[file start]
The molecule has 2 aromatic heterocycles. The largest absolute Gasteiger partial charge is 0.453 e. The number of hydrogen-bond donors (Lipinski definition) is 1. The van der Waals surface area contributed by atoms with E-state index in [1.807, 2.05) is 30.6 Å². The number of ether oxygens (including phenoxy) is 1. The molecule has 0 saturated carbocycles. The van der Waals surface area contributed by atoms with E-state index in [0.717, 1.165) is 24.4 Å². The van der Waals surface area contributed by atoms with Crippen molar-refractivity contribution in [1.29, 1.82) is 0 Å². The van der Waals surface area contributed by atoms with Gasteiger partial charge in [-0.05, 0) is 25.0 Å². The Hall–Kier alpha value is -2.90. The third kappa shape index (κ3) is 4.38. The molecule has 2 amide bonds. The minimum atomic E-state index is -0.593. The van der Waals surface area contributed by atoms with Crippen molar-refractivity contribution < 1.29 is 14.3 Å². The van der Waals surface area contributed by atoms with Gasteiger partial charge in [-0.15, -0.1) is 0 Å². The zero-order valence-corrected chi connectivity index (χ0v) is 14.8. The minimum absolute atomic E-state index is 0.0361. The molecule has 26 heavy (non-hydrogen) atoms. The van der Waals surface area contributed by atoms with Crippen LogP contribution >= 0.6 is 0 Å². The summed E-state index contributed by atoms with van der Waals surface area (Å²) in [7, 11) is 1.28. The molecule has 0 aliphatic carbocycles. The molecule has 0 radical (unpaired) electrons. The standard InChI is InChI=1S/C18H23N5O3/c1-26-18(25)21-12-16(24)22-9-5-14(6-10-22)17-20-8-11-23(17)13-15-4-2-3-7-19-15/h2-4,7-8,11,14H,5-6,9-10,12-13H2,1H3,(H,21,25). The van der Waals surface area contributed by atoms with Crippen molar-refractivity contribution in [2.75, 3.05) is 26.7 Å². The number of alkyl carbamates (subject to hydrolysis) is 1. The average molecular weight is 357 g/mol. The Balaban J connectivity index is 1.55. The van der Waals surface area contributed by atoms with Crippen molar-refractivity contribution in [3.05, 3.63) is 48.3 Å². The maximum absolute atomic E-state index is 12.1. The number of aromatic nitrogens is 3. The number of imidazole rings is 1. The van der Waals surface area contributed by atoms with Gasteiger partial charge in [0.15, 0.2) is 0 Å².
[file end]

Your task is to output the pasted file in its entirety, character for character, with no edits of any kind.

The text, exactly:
The molecule has 2 aromatic heterocycles. The largest absolute Gasteiger partial charge is 0.453 e. The number of hydrogen-bond donors (Lipinski definition) is 1. The van der Waals surface area contributed by atoms with E-state index in [1.807, 2.05) is 30.6 Å². The number of ether oxygens (including phenoxy) is 1. The molecule has 0 saturated carbocycles. The van der Waals surface area contributed by atoms with E-state index in [0.717, 1.165) is 24.4 Å². The van der Waals surface area contributed by atoms with Crippen molar-refractivity contribution in [1.29, 1.82) is 0 Å². The van der Waals surface area contributed by atoms with Gasteiger partial charge in [-0.05, 0) is 25.0 Å². The Hall–Kier alpha value is -2.90. The third kappa shape index (κ3) is 4.38. The molecule has 2 amide bonds. The minimum atomic E-state index is -0.593. The van der Waals surface area contributed by atoms with Crippen molar-refractivity contribution < 1.29 is 14.3 Å². The van der Waals surface area contributed by atoms with Gasteiger partial charge in [-0.15, -0.1) is 0 Å². The zero-order valence-corrected chi connectivity index (χ0v) is 14.8. The minimum absolute atomic E-state index is 0.0361. The molecule has 26 heavy (non-hydrogen) atoms. The van der Waals surface area contributed by atoms with Crippen LogP contribution >= 0.6 is 0 Å². The summed E-state index contributed by atoms with van der Waals surface area (Å²) in [7, 11) is 1.28. The molecule has 0 aliphatic carbocycles. The molecule has 0 radical (unpaired) electrons. The standard InChI is InChI=1S/C18H23N5O3/c1-26-18(25)21-12-16(24)22-9-5-14(6-10-22)17-20-8-11-23(17)13-15-4-2-3-7-19-15/h2-4,7-8,11,14H,5-6,9-10,12-13H2,1H3,(H,21,25). The van der Waals surface area contributed by atoms with Crippen molar-refractivity contribution in [2.75, 3.05) is 26.7 Å². The number of alkyl carbamates (subject to hydrolysis) is 1. The average molecular weight is 357 g/mol. The Balaban J connectivity index is 1.55. The van der Waals surface area contributed by atoms with Crippen molar-refractivity contribution in [3.05, 3.63) is 48.3 Å². The maximum absolute atomic E-state index is 12.1. The number of aromatic nitrogens is 3. The number of imidazole rings is 1. The van der Waals surface area contributed by atoms with Gasteiger partial charge in [0.15, 0.2) is 0 Å².